Frequently Asked Questions

Ask 10 beekeepers and get 11 opinions

Why are bees dying?

Annual losses of entire honey bee colonies from the winter of 2006-2011 averaged about 33 percent each year, with a third of these losses attributed to Colony Collapse Disorder (CCD) by beekeepers. The winter of 2011-2012 was an exception, when total losses dropped to 22 percent. Can you imagine the uproar if dairy farmers or cattle ranchers began losing 22-33 percent of their livestock each year?

Bees have been on this planet for about a 100 million years. Before 1980, honey bees in the US pretty much took care of themselves. All of that has changed for several reasons:

  • New Diseases. Starting with steam ships, cargo from one continent could be transported to another so quickly that disease naturally found in plant and animal products would survive the transit and gain a foothold in new continents. Today we have Tracheal mites from the Isle of Wight, Varroa mite from South Africa, Hive Beetle from Asia, and viruses from who knows where.
  • Lack of food. The small family farms and ad hoc neighborhoods of the 1920s have been transformed by corporate agribusiness and real estate developers into huge monoculture fields and massive housing developments with weed-free grassy lawns - the equivalent of a barren desert to foraging honey bees.
  • Pesticides. There seems to be a misguided urge to rid the world of all insects even though one third of every bite depends on beneficial insect pollinators. Most insects are beneficial though pesticides do not discriminate between the good ones and the bad ones. Honey bees can forage on flowers miles from the hive. But research suggests that a sub-lethal dose of pesticide that does not immediately kill a honey bee may cognitively impair that bee enough to prevent it from finding its way back from a distant flower. Not an easy task for a 4 week old bee with a brain the size of a grass seed. Either way, lethal dose or sub-lethal, you have a dead bee. Systemic pesticides are a relatively new class of insecticide that are absorbed into every part of a plant - including pollen. Pollen is a honey bee's sole source of protein.
  • Lack of Genetic Diversity In 1922 the Honey Bee Act was passed by Congress to prevent the importing of live honey bees into the United States. The law was passed in response to the threat from importing Tracheal mites from the UK. It worked until 1984. The law has successfully slowed the entry of other diseases but it has had another effect. With the decimation of feral colonies due to Varroa mite and fewer, larger breeders, the size of the honey bee gene pool has diminished. Genetic diversity is believed to play an important role in the bee's ability to adapt to changing environments.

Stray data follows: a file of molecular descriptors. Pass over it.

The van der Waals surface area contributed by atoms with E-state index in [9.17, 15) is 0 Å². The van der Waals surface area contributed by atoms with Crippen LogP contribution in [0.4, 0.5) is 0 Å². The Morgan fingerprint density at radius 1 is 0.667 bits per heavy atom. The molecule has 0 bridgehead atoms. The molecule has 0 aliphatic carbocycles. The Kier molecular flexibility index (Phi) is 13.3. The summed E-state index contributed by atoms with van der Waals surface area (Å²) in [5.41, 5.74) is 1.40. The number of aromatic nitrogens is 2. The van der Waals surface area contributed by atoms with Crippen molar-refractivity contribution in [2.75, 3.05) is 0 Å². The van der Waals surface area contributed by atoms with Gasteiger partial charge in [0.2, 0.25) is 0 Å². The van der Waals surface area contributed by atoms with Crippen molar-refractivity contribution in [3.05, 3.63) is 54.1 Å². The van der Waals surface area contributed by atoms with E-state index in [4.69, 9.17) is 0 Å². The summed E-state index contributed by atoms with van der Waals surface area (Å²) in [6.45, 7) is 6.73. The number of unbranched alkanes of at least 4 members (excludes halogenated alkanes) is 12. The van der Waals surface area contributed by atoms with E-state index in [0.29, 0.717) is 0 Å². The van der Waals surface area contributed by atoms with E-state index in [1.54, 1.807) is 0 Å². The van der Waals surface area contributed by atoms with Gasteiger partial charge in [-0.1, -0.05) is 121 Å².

As of 2016, the cause of CCD has not been determined with certainty. It is suspected to be the result of multiple factors which together have stressed and compromised the immune system of the honey bee as well as other insect pollinators.

Why are honey bees important?

Bee pollination is responsible for more than $15 billion in increased crop value in the United States each year. About one mouthful in three in our diet directly or indirectly benefits from honey bee pollination. Commercial production of many specialty crops like almonds and other tree nuts, berries, fruits and vegetables depend on pollination by honey bees. These are the foods that give our diet diversity, flavor, and nutrition.

How can I help the bees?

Find the answer to your question here.

What's the difference betweens yellow jackets, bees, honey bees, and honeybees?

A wasp is any insect of the order Hymenoptera and suborder Apocrita that is neither a bee nor an ant - the point of this is that wasps, bees, and ants are closely related. Yellow jackets and hornets are common wasps and belong in the family Vespidae. Wasps are the lions of the insect world - they have smooth stingers and are predatory meat eaters.